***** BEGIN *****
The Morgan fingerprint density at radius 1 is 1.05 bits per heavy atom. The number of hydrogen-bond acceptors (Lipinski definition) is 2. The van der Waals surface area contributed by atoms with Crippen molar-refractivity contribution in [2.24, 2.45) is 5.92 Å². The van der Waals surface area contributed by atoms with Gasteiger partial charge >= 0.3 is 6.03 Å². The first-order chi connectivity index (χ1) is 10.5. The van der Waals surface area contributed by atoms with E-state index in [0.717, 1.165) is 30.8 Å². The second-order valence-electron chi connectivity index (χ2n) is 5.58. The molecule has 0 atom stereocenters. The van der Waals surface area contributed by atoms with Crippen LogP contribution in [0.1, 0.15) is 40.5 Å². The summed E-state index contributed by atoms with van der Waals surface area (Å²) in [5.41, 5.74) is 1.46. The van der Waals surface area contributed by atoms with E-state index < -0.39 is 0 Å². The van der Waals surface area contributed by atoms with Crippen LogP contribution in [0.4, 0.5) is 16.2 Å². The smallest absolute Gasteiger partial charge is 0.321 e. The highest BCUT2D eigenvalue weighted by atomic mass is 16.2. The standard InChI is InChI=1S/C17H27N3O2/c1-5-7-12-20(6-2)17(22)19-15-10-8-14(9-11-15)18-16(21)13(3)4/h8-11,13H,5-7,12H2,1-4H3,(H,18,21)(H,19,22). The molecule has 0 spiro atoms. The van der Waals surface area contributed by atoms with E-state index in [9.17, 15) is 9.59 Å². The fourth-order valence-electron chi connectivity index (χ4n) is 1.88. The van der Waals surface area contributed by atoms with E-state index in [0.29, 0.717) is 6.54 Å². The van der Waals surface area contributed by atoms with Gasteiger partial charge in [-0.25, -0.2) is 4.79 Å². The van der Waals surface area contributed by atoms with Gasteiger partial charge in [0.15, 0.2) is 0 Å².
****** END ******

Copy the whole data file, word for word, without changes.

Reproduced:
The Morgan fingerprint density at radius 1 is 1.05 bits per heavy atom. The number of hydrogen-bond acceptors (Lipinski definition) is 2. The van der Waals surface area contributed by atoms with Crippen molar-refractivity contribution in [2.24, 2.45) is 5.92 Å². The van der Waals surface area contributed by atoms with Gasteiger partial charge >= 0.3 is 6.03 Å². The first-order chi connectivity index (χ1) is 10.5. The van der Waals surface area contributed by atoms with E-state index in [0.717, 1.165) is 30.8 Å². The second-order valence-electron chi connectivity index (χ2n) is 5.58. The molecule has 0 atom stereocenters. The van der Waals surface area contributed by atoms with Crippen LogP contribution in [0.1, 0.15) is 40.5 Å². The summed E-state index contributed by atoms with van der Waals surface area (Å²) in [5.41, 5.74) is 1.46. The van der Waals surface area contributed by atoms with E-state index < -0.39 is 0 Å². The van der Waals surface area contributed by atoms with Crippen LogP contribution in [0.4, 0.5) is 16.2 Å². The smallest absolute Gasteiger partial charge is 0.321 e. The highest BCUT2D eigenvalue weighted by atomic mass is 16.2. The standard InChI is InChI=1S/C17H27N3O2/c1-5-7-12-20(6-2)17(22)19-15-10-8-14(9-11-15)18-16(21)13(3)4/h8-11,13H,5-7,12H2,1-4H3,(H,18,21)(H,19,22). The molecule has 0 spiro atoms. The van der Waals surface area contributed by atoms with E-state index in [9.17, 15) is 9.59 Å². The fourth-order valence-electron chi connectivity index (χ4n) is 1.88. The van der Waals surface area contributed by atoms with E-state index in [0.29, 0.717) is 6.54 Å². The van der Waals surface area contributed by atoms with Gasteiger partial charge in [-0.25, -0.2) is 4.79 Å². The van der Waals surface area contributed by atoms with Gasteiger partial charge in [0.15, 0.2) is 0 Å².